South African Women Are Overdoing C-Sections
Way too many women are electing to have their babies by Caesarean section, or C-sections.
Medical aids are concerned about the abnormally high number of C-sections claimed for each year. They say that few of these C-sections are medically required.
Medical scheme giant Discovery Health claims that over 70% of all deliveries paid for by Discovery were C-sections. Five years ago the figure was 50%. Bonitas reports the same trend.
In fact, the main reason for Discovery members going to hospital is for C-sections, followed by digestive tract diagnosis, whooping cough and pneumonia.
The WHO (World Health Organisation) advises a maximum of 15 percent C-sections per country. The figure for South Africa is about 70 percent in the private sector and about 18 percent in state hospitals
Part of the problem is the fact that in private hospitals a normal birth costs around R26 000 while a C-section is in the region of R30 000. Faced with a choice moms are deciding to have Caesareans.
Another issue is that Caesarean sections are listed under the Prescribed Minimum Benefits (PMBs) as laid down in the Medical Schemes Act, so medical aids are obliged to pay for them.
Spokesman for the Board of Healthcare funders, Heidi Kruger said while many gynaecologists say Caesareans are safer than natural childbirth, the board believes they are “not necessarily safer”. She admitted that South Africa’s high incidence of HIV/Aids was also responsible for pushing up the C-section prevalence, which, she said, should ideally be about 30%.
Kruger said it was a pity that the Health Professions Council had ruled that the method of delivering a baby was the patient’s choice, if it was medically necessary or otherwise.
Jonathan Broomberg, the CEO of Discovery Health, said that apparently convenience was one of the maid reasons for the high number of C-sections in the private space.
“We cannot explain the high number of C-sections on clinical grounds because the numbers are much higher than in public health care where only those deliveries that are clinically indicated are done by means of Caesareans.”
Bonitas spokesman, Christa van Dyk, said while they support the WHO’s guidelines on Caesareans, medical aids were powerless to micro-manage deliveries. Doctors always send a motivation letter to justify a C-section.
“The cost of C-sections has a definite influence on medical aids contributions,” van Dyk added.
Why So Many C-Sections?
The question is whether delivering baby has become a medical procedure or are C-sections chosen because they are safer? Or is it simply a case of convenience?
Dr Peter de Jong, a gynaecologist and obstetrician at C.B. Memorial Hospital, there are number of reasons for the prevalence of C-sections.
More women are choosing to have the procedure, HIV/Aids plays a role as in natural childbirth there is a risk of the baby becoming infected and also doctors fears litigation for not doing a C-section.
De Jong added that the sheer convenience of having a baby on demand was also a major factor.
Another factor was that doctors are regularly sued for not insisting on a C-section for their patients. De Jong said he had never heard of a doctor being sued for doing a C-section.
There is also the aspect of the beneficial effects of C-sections. Research had suggested that by having a C-section protected women against faecal and urinary incontinence later in life.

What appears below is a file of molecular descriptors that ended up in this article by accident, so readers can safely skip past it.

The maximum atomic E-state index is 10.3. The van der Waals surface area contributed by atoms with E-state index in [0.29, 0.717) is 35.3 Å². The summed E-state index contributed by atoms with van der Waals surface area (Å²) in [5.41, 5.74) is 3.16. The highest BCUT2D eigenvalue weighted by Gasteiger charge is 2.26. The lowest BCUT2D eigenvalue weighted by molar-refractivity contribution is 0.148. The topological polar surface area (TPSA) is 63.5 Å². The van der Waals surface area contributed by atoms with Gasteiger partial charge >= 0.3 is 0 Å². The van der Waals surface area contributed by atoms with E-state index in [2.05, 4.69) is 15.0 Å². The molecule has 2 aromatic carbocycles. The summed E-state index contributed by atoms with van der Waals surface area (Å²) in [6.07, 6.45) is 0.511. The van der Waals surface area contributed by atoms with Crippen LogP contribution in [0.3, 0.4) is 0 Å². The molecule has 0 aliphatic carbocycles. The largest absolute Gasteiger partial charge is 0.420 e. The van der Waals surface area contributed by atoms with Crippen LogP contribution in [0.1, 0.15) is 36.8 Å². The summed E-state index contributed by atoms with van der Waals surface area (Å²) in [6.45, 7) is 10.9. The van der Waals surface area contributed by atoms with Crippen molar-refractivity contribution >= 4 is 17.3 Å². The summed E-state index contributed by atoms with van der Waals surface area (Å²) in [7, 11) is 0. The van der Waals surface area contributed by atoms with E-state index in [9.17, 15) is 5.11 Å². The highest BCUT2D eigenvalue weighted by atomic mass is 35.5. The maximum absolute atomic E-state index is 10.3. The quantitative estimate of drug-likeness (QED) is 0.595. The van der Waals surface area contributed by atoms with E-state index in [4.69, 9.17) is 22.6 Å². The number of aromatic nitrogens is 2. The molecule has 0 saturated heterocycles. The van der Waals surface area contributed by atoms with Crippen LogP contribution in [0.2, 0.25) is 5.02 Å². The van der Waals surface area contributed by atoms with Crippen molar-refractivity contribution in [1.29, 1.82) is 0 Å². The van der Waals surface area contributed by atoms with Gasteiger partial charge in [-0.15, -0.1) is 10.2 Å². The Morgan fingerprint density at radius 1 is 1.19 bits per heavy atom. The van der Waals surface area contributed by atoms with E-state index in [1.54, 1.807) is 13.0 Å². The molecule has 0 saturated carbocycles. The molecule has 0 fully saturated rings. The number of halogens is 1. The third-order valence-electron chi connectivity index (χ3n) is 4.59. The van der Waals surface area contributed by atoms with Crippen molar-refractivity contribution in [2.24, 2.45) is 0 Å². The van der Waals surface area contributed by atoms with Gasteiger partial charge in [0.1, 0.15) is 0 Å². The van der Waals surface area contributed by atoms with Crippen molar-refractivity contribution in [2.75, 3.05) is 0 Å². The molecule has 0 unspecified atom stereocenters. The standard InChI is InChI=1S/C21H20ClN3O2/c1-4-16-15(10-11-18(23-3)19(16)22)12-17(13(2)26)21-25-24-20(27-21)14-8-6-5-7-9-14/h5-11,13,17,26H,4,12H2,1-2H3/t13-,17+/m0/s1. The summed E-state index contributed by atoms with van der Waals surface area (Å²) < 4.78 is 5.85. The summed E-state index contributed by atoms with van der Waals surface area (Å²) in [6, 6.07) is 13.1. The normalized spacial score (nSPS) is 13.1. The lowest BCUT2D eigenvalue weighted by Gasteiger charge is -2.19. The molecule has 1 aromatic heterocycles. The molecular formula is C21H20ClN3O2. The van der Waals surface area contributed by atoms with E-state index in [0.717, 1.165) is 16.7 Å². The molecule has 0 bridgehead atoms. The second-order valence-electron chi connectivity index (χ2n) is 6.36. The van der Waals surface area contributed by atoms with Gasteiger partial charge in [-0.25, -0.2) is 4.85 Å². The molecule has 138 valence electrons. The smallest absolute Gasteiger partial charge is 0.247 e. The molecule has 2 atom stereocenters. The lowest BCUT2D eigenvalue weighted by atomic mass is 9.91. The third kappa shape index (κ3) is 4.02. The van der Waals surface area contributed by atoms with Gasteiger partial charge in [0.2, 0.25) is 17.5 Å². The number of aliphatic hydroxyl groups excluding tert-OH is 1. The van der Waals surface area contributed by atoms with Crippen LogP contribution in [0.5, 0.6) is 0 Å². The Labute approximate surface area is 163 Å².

Balanced with all of these factors is the fact that in the public sector at least the risk of maternal death is higher in C-sections than in natural births.
Professor Rob Pattinson, director of the Medical Research Council research unit for maternal and infant health care strategies, said haemorrhaging was more common in Caesareans than in natural births and that C-sections often made subsequent births more complicated.
Professor Lynette Denny, head of obstetrics and gynaecology at UCT and Groote Schuur, agreed with Pattinson and said while C-sections in state hospitals were usually done for good medical reasons in the interests of mother and child, the private sector was another matter.
Some reasons for high C-section incidences in the private sector were convenience for the doctor and for the mother and the monetary incentives for the private hospitals. She did not accept that C-sections were necessarily safer. In fact, she said, an unnecessary C-section was 10 times more life-threatening than a natural birth.
Prof Denny went further, saying, “Women are fooled into believing that a Caesarean is quicker, easier and a more healthy procedure than normal vaginal birth. That is untrue.
“In my opinion, unnecessary C-sections are bad practice and an assault on women and their babies. They should be discouraged at all costs. Most women are capable of delivering vaginally and unless medically indicated this is the best way for them to have their babies,” she said.
Professor Gerhard Theron, head of the Department of Gynaecology and Obstetrics at Stellenbosch University, said that as deliveries of babies in private hospitals were still doctor-managed and not nurse-managed, the rate of C-sections was likely to remain high. Theron said doctors did not have the time to tend to a woman in labour all the time.
Prof Theron said that Denmark, Sweden, Norway and Holland had kept C-section rates low – between 18% and 20%. Normal deliveries were carried out by trained midwives. Doctors only became involved in abnormal births.
He added that women should empower themselves to make their own decisions about the birthing procedures and not allow doctors to decide for them. Women could demand to have a normal birth if there was no medical reason for a C-section.